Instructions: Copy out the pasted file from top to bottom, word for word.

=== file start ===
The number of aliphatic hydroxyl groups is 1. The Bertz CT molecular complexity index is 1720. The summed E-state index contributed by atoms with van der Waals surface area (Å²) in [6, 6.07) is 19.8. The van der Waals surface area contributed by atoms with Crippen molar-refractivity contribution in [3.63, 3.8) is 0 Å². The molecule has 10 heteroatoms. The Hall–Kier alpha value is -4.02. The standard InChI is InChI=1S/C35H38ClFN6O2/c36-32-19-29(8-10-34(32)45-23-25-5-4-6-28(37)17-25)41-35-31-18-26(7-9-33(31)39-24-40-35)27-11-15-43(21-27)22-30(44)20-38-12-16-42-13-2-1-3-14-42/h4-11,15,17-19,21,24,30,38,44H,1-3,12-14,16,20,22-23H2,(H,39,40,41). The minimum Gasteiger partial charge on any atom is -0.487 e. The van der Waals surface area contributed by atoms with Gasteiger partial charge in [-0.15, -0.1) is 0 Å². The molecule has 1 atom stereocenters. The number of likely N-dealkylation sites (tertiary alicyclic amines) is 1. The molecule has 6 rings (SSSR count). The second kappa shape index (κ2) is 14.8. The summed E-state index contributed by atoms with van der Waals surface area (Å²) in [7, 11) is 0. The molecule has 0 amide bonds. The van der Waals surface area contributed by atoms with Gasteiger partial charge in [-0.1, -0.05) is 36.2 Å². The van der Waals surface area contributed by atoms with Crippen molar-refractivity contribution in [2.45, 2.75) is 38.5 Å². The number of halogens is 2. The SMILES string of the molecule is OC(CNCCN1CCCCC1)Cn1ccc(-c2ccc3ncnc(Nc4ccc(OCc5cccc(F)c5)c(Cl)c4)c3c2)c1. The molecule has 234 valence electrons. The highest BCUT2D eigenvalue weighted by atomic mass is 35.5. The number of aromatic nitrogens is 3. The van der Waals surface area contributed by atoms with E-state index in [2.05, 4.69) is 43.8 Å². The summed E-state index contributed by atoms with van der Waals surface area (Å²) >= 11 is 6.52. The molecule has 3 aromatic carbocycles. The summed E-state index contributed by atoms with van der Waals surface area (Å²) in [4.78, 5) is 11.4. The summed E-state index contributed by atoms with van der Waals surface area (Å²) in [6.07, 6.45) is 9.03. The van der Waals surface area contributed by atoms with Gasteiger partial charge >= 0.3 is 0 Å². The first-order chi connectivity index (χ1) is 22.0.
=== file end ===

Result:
The number of aliphatic hydroxyl groups is 1. The Bertz CT molecular complexity index is 1720. The summed E-state index contributed by atoms with van der Waals surface area (Å²) in [6, 6.07) is 19.8. The van der Waals surface area contributed by atoms with Crippen molar-refractivity contribution in [3.63, 3.8) is 0 Å². The molecule has 10 heteroatoms. The Hall–Kier alpha value is -4.02. The standard InChI is InChI=1S/C35H38ClFN6O2/c36-32-19-29(8-10-34(32)45-23-25-5-4-6-28(37)17-25)41-35-31-18-26(7-9-33(31)39-24-40-35)27-11-15-43(21-27)22-30(44)20-38-12-16-42-13-2-1-3-14-42/h4-11,15,17-19,21,24,30,38,44H,1-3,12-14,16,20,22-23H2,(H,39,40,41). The minimum Gasteiger partial charge on any atom is -0.487 e. The van der Waals surface area contributed by atoms with Gasteiger partial charge in [-0.15, -0.1) is 0 Å². The molecule has 1 atom stereocenters. The number of likely N-dealkylation sites (tertiary alicyclic amines) is 1. The molecule has 6 rings (SSSR count). The second kappa shape index (κ2) is 14.8. The summed E-state index contributed by atoms with van der Waals surface area (Å²) in [7, 11) is 0. The molecule has 0 amide bonds. The van der Waals surface area contributed by atoms with Gasteiger partial charge in [-0.1, -0.05) is 36.2 Å². The van der Waals surface area contributed by atoms with Crippen molar-refractivity contribution in [2.45, 2.75) is 38.5 Å². The number of halogens is 2. The SMILES string of the molecule is OC(CNCCN1CCCCC1)Cn1ccc(-c2ccc3ncnc(Nc4ccc(OCc5cccc(F)c5)c(Cl)c4)c3c2)c1. The molecule has 234 valence electrons. The highest BCUT2D eigenvalue weighted by atomic mass is 35.5. The number of aromatic nitrogens is 3. The van der Waals surface area contributed by atoms with E-state index in [2.05, 4.69) is 43.8 Å². The summed E-state index contributed by atoms with van der Waals surface area (Å²) >= 11 is 6.52. The molecule has 3 aromatic carbocycles. The summed E-state index contributed by atoms with van der Waals surface area (Å²) in [4.78, 5) is 11.4. The summed E-state index contributed by atoms with van der Waals surface area (Å²) in [6.07, 6.45) is 9.03. The van der Waals surface area contributed by atoms with Gasteiger partial charge >= 0.3 is 0 Å². The first-order chi connectivity index (χ1) is 22.0.